TIAX promotes its services in the areas of appliances and building systems, automotive and transportation, chemicals and materials, consumer products, energy and power, food and food service, and health care.  But no matter the industry, the true strengths of the firm lie in three specific areas: materials science, energy operations and operations research.  TIAX became heavily involved in the "greening" of government operations in the late 1990s, when it began researching and doing cost analyses on the feasibility of PEM (proton exchange membrane) fuel cells, an essential element of hydrogen-powered vehicles.  TIAX built upon this early success by entering into related markets; in July 2005, it was awarded a contract by the Gateway Cities Clean Air Program (a Los Angeles-based organization).  The engagement involved retrofitting trucks with equipment to reduce diesel exhaust emissions, as well as setting up a system to ensure that the trucks continued to run cleanly.  TIAX developed an application that used global positioning system boxes in the trucks to monitor their activity and level of emissions.

Following this engagement, the firm continued to win contracts in the energy and transportation industry.  In January 2006, TIAX signed a deal similar to the Gateway project to monitor truck emissions associated with the port of Oakland.  In February 2006, the firm completed a study for the Department of Energy, which wanted to appraise how commercial buildings could cut down on energy usage.  A similar study in April 2006 focused on energy usage in residential areas.  The surprise there was that the desktop PCs have an even greater impact on energy consumption than was previously thought, comprising almost 70 percent of total energy usage.  Then, in October 2006, TIAX signed a $400,000 deal, also with the DOE to develop a sensor crucial to the future of extremely fuel efficient "low-temperature combustion" engines, a sparkless system that is an advanced, 21st-century version of the diesel engine.  TIAX has committed much of its resources to producing more efficient and cleaner technologies, banking on companies seeing that money invested in these areas will lead to cost savings down the line.  In May 2006, TIAX announced that it had produced "ultimate" metal hydride slurry or, in other words, a carrier agent that can transport the hydrogen through pipelines safely and with less cost.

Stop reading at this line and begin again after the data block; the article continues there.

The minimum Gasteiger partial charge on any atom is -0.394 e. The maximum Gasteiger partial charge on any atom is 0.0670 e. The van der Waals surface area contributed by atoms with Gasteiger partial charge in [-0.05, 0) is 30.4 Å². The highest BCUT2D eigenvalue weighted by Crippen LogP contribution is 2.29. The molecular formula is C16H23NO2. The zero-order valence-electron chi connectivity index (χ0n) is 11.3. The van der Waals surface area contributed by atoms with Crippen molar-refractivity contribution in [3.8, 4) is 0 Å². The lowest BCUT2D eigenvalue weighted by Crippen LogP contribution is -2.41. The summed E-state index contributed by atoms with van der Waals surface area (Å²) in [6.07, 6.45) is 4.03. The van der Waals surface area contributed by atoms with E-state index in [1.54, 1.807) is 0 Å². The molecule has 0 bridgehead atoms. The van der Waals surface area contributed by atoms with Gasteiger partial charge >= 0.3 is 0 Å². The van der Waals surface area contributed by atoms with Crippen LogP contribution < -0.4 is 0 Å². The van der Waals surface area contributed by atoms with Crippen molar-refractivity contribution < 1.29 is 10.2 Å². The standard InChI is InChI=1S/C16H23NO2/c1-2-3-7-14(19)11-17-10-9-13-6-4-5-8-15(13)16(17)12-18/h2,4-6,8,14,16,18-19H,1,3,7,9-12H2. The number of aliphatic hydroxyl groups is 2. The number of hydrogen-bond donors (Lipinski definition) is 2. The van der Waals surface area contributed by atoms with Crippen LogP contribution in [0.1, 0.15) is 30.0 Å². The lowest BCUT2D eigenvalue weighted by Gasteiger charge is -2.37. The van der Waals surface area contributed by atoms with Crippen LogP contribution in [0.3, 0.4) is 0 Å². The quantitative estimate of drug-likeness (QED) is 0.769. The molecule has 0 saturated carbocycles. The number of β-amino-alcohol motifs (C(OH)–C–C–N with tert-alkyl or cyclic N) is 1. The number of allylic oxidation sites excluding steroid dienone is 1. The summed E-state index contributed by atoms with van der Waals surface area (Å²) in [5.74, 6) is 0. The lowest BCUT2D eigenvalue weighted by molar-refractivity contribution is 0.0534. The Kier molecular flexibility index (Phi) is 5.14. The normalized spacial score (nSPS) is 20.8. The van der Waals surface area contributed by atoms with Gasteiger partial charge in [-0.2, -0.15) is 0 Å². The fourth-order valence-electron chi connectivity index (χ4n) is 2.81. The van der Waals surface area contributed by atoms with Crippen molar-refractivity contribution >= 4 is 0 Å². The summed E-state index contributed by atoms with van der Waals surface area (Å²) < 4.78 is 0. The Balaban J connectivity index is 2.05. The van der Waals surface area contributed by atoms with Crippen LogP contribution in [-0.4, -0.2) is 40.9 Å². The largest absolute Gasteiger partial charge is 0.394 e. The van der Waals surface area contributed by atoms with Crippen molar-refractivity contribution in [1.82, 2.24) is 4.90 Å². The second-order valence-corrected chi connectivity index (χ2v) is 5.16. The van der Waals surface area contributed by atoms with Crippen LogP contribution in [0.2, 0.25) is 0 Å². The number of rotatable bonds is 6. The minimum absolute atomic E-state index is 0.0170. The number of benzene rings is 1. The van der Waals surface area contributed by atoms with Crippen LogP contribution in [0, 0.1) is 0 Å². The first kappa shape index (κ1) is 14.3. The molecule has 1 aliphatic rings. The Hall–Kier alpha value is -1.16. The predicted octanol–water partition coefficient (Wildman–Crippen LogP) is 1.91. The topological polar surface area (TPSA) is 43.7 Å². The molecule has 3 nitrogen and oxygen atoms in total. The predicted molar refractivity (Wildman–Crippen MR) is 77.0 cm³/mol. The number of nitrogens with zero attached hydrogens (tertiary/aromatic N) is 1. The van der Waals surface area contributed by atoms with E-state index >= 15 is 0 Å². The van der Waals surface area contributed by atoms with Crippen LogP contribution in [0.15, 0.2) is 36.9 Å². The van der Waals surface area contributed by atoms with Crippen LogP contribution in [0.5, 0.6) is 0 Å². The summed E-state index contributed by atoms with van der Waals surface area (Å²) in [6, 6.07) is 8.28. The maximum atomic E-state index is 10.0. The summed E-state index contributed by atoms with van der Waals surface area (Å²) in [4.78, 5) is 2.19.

Chasing the latest flow

In 2009 TIAX sold what was touted as the world's most advanced adiabatic reaction calorimeters to NETZSCH.  Included in the sale are TIAX's accelerating rate calorimeters (ARC) and automatic pressure tracking adiabatic calorimeters (APTAC).  It was also in 2009 when the Army designated TIAX to develop an advanced articulated soldier knee and elbow protection system.  This innovation will minimize soldiers' injuries.  In March 2010, all of the nation's prime contributors in the energy development and innovation gathered at the APRA-E-Energy Innovations Summit.  The participants include government officials, scientists, researchers, VC investors, businesspersons and big corporations, among others.  During the affair, TIAX introduced its advanced nano-silicon engineered electrode technology for lithium-ion batteries. 

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Tiax LLC

35 Hartwell Avenue
Lexington, MA 02421-3102
Phone: (781) 879-1200
Fax: (781) 879-1201


  • Employer Type: Private
  • Founder & President: Kenan E. Sahin
  • 2009 Employees: 100

Vault Company ID: 28204